I selected a dive trip to an island near Formenterra, La Espardell. There is a dive site that is “muy interestante” that I have dived before known as La Plataforma. It was a fish farm that collapsed in a storm and resembles and oil rig. Lots of columns concrete sheets make a good home for Baracuda. The site is not marked at the surface, but has a submerged buoy at about 6 metres. The sea-bed is at about 30-35m depending on the season. The Mediterranean tidal like the seas around the UK, so its fairly easy diving – no slack water windows!

On the morning of my dive, I had an early breakfast, packed my kit and waited for the pick-up. While waiting I turned on my dive computer to be greeted with an error code. I managed to borrow one at the dive centre, got changed and headed for the boat. During the ride out I got acquainted with my buddy for the day – a swimming pool installer from Leicester. As usual, the boat was filled with a mix of nationalities – Spanish, French, German, Dutch and American father/son pair. We were the only Brits.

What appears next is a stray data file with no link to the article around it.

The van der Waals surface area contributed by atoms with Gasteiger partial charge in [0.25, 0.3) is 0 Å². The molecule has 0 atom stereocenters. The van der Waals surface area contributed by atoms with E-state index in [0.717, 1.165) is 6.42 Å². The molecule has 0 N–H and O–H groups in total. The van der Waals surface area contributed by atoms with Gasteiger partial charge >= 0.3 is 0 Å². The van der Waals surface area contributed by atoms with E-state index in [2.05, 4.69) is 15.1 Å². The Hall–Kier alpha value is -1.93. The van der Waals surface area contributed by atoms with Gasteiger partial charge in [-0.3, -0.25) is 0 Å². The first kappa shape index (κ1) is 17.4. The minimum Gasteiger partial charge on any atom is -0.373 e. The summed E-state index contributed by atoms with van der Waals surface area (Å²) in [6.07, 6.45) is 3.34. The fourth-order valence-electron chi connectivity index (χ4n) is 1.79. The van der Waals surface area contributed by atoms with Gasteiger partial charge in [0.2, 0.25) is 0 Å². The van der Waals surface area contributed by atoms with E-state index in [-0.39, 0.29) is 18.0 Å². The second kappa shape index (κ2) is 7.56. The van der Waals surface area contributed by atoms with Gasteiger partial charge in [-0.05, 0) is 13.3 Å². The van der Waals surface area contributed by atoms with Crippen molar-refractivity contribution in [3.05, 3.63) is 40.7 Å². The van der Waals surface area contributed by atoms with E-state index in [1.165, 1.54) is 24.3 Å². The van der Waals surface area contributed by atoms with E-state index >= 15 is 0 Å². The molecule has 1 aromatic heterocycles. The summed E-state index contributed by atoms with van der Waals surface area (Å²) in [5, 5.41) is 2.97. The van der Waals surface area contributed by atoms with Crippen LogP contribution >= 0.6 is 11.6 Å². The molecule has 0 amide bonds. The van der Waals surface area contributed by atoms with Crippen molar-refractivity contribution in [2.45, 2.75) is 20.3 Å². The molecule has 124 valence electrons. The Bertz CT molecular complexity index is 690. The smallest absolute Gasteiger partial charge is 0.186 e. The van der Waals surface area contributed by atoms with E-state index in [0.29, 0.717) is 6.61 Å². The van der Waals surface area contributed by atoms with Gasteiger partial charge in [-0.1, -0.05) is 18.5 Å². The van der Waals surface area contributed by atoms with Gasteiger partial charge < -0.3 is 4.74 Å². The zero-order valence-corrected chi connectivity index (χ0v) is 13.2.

On arrival at the site, one of the guides took a line to the submerged buoy, anchoring the bow of the dive boat. We carried out our buddy check and were ready to go. The Dive Marshal gave us the nod and we hit he water with a backwards roll. I could hear one of the dive guides talking the American father and son pair through their buddy check as I asked one of the surface cover guys to pass my camera that I had left in one of the fresh water buckets.

Due to some clearing problems I took a little longer to reach depth than I would have liked. From then on, the dive was a good one, but with less Barracuda than my last visit. The columns and concrete panels were spectacular. I suffered a slight reverse block on the way up, carried out a safety stop at 6m and swam to the spine ladder at the aft of the boat. I have to admit, I felt a bit cold towards the end of the dive. Once on board, it only took a few minutes before we were off to the second site – a reef called “Llado sur”.